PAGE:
By Analee Monrreal
The Grindle Honors Institute at Seminole State College challenges students in their academics and to encourage one another and succeed in their academics.
The program also gives them the opportunity to connect with professors. However, because of COVID-19, students have been facing difficulty connecting with one another through the program.
Several students in the program have expressed gratitude that the professors have been understanding, especially through this hard time.
“We greatly value the interaction students have with one another and with their professors inside the classroom,” said Director Aaron Han- lin. “I think our students and faculty all did a great job at adapting to the virtual environment this past year, but it is still not our ideal environment.”
Hanlin has directed the Honors Institute since May 2017. He previously worked at Kent State University for seven years. Hanlin said that the most enjoyable features of being the director is “seeing students succeed and helping to guide them on their educational paths.”
That has been more challenging with COVID-19.
With everything being online now, the Institute has been trying to keep the connection with the students.
The Honors ambassadors have been making activities to keep active with the students.
Melissa Rodriguez, who has been in the Honors Institute for two years, said that the most challenging aspect of going online is “accepting the fact that all my classes were going to be online,”
She expressed how learning face to face is something she was always exposed to but never enjoyed because she felt she wasn’t truly learn- ing the subject. She added, however, that the professors in the Honors Institute really care about their students’ safety and make sure they are understanding the subject.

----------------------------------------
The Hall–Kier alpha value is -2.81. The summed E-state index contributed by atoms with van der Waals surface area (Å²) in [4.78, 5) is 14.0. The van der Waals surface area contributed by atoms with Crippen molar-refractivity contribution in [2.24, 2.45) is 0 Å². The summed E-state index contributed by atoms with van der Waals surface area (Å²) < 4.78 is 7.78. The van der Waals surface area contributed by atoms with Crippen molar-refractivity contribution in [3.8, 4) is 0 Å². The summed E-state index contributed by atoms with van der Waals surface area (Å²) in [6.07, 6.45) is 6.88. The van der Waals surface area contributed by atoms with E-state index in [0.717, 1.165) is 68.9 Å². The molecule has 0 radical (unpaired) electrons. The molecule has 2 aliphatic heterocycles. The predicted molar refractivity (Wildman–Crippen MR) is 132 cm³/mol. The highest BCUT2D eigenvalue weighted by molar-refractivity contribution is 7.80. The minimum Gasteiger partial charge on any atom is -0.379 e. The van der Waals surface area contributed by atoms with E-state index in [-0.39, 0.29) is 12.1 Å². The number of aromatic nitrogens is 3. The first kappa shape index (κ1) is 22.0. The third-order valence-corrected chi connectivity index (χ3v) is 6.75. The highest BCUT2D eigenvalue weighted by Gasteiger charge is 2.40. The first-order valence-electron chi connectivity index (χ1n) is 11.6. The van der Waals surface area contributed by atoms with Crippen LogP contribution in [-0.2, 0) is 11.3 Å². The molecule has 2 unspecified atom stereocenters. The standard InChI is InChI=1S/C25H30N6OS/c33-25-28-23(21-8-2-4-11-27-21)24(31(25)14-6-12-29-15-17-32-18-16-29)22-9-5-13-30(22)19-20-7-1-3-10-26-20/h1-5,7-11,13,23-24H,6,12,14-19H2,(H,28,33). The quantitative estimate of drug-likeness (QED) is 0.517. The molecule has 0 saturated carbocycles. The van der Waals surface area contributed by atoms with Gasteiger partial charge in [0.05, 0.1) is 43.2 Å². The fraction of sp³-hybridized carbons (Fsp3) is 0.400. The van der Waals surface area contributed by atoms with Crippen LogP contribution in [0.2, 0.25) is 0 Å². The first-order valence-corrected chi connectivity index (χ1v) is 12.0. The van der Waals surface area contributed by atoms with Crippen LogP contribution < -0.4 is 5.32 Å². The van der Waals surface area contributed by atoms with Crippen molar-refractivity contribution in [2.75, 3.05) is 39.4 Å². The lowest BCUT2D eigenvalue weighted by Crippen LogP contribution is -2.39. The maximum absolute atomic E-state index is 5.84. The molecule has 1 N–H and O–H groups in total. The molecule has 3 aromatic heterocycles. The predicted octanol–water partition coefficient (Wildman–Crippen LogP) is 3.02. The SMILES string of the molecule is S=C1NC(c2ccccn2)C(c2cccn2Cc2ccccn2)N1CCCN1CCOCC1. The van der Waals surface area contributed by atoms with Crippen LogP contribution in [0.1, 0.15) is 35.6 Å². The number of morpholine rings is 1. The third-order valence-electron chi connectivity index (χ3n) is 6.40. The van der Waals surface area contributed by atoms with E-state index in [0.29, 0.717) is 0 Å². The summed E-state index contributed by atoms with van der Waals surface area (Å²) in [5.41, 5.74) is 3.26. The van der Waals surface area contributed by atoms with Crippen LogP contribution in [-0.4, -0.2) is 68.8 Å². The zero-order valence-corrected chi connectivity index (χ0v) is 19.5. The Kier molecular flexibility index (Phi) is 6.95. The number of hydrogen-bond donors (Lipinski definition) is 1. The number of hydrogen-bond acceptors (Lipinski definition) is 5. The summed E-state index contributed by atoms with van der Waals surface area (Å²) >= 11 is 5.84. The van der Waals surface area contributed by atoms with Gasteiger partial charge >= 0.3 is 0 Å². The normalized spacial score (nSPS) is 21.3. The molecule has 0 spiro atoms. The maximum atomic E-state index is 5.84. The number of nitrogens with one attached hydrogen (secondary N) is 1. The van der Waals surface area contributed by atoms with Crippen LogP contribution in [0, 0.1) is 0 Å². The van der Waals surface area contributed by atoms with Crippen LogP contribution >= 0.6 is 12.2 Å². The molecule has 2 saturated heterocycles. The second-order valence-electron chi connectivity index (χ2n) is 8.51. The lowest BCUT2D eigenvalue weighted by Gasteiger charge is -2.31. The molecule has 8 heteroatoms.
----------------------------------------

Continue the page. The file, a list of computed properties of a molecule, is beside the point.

“The professors really want the students to succeed,” Rodriguez said. “They understand that we are going through a pandemic. They always check up on us to make sure we are OK and to make sure that we are not alone and that makes me feel special.”
Rodriguez also conveys how difficult it was to be connected again with the students. She said COVID-19 changed her plans as to how to get more involved with the Honors program.
“The Honors Ambassadors have been keeping up with activities online to stay connected with each other which is fun,” Rodriguez said. “They had game nights as well as movie nights and it’s nice to see that we can still connect with each other even if it’s online.”
Tiffany Lambeth is in her second semester as an Honors ambassador. She mentioned that it has been a challenge to keep the honors students connected.
Lambeth explained that many students are busy and leave early on some of the activities the ambassadors create. Before COVID-19, The Grindle Honors Institute had many fun activities at its center where students would come together and enjoy their evening, she said.
“On one hand, being online makes it easier to attend some activities, but there was more involvement face to face,” Lambeth said.
With safety measures, the Honors building has been opened for the students who need the access of a place at the campus. One day soon, the students may get to experience an activity on campus with safety.